I’ve never exactly known what I want to do when I “grow up”. For a while I was pre-med, then I wanted to be a nurse practitioner, now I may want to go into research and study epidemiology. My interests are in constant fluctuation and although I may never know exactly what my ideal career goal is, this internship has helped me examine a career path I would have never explored.
Through this internship I have gained invaluable information regarding my genuine career and academic interests. Exposure to the research associated with the Boston University (BU) School of Medicine and the BU School of Public Health (BUSPH) has introduced me to a new career idea: the unknown. I am finding that instead of pinpointing one specific career goal, I am allowed to be open to opportunities that arise as I move forward. One such opportunity is the Aging Well Institute run through the BUSPH and my boss this summer. I will be interning for this cutting-edge, Internet of Things public health center in the fall. Usually completely techno-lost, I am thrilled to be exploring a new dimension of healthcare despite its deviance from clinical healthcare.
My internship at the Framingham Heart Study has drastically widened my career path. Formerly, I completely excluded research from my career interests, as I assumed it was tedious and boring. I may not want to do research for the rest of my life, but I consider it a valid potential job in the near future. This subtle change in interest has completely shifted the way I am now thinking about my career goals. I still would like to work in a healthcare-affiliated field, but my options are now wide open. This has been perhaps the biggest learning moment for me this summer, as instead of precisely focusing on one career, I am open to exploring and trying new things.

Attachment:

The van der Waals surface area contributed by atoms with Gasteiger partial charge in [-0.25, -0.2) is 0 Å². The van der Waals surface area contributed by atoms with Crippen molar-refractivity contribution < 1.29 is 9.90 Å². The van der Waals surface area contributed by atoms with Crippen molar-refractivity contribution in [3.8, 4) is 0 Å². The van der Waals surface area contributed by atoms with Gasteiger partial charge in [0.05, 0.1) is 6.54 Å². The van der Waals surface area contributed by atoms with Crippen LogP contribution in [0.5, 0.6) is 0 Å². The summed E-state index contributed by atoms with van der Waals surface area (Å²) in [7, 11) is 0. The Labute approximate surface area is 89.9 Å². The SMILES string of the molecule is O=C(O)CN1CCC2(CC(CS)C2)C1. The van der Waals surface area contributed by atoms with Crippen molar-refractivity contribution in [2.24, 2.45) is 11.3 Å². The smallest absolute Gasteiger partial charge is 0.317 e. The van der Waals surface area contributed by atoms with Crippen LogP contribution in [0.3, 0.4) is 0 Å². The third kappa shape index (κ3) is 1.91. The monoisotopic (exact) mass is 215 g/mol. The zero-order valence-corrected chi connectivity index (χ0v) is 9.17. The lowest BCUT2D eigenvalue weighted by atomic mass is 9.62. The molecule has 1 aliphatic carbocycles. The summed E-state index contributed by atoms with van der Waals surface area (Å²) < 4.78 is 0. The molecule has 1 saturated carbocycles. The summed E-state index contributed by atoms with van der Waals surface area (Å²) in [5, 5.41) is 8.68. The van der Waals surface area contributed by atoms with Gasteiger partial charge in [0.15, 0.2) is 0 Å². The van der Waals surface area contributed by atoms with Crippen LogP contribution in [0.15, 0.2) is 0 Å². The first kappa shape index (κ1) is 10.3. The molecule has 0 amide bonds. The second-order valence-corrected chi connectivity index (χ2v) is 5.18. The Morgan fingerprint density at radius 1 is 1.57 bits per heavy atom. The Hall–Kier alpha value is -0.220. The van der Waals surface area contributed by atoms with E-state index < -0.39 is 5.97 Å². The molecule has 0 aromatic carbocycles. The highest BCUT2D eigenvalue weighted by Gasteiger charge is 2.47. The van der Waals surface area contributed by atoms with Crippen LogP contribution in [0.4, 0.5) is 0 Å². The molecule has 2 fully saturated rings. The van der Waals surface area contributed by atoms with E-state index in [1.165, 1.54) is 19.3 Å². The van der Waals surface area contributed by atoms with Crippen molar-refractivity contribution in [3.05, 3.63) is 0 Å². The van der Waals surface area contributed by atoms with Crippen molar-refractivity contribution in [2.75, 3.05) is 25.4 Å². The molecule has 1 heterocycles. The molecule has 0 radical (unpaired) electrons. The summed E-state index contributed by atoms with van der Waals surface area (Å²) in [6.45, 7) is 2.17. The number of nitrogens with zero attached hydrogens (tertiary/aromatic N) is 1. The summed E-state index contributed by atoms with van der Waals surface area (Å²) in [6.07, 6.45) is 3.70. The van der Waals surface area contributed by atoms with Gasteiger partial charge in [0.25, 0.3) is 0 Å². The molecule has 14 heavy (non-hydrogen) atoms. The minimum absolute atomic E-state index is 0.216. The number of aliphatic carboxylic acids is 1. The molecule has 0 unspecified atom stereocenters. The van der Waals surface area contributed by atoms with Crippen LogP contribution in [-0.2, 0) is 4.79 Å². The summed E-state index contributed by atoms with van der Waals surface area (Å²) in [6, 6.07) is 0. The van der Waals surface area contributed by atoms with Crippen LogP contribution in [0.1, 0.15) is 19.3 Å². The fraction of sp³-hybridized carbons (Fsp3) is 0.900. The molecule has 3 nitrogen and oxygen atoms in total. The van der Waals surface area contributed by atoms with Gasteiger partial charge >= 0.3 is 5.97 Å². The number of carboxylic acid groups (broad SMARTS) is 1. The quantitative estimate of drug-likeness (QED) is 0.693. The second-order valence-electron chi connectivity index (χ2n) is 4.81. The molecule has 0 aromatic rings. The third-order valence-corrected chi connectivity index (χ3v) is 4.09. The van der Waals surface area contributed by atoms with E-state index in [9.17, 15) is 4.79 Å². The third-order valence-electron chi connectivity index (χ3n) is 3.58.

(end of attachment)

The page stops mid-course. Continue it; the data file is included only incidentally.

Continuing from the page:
Written by Hannah Bowlin, BC Class of 2018
The Framingham Heart Study (FHS) is a longitudinal health study started in the 1940’s. Its original goal was to track patients and measure risk factors relating to cardiovascular disease. A vast majority of the first cohort of study participants are deceased, but the legacy they leave in deciphering risk factors for heart disease lives on. The study has been so successful that it is now branching out to look at more aspects of health.
My team of 10 interns is in the process of going through hundreds of Generation 3 charts to identify and report patients that have had a traumatic brain injury. We compile the reports and enter them into BU’s database for further analysis by the top researchers. My Boston College education thus far has prepared me immensely for this experience. The intense biology laboratory courses have given me insight into the details of a research study and my background in liberal arts has helped me hone my attention to detail. Details are imperative in this study, as one mention of “concussion”, “head injury” or the like in the hundreds of pages of a chart lead to a traumatic brain injury report.
The medical humanities and french courses I have taken give me an edge in this world, as I am very comfortable analyzing literature and paying attention to minute details in large written works. In particular, my medical humanities courses have shown me the importance of holistic patient care and the significance of the small things. My work at FHS has the potential to improve the lives of hundreds of patients because an early diagnosis of dementia leads to early care and treatment. Additionally, FHS has the potential to create a connection between traumatic brain injuries and dementia, which could change the way we see concussions and lead to more protective protocol regarding brain health.
Written by Hannah Bowlin, BC Class of 2017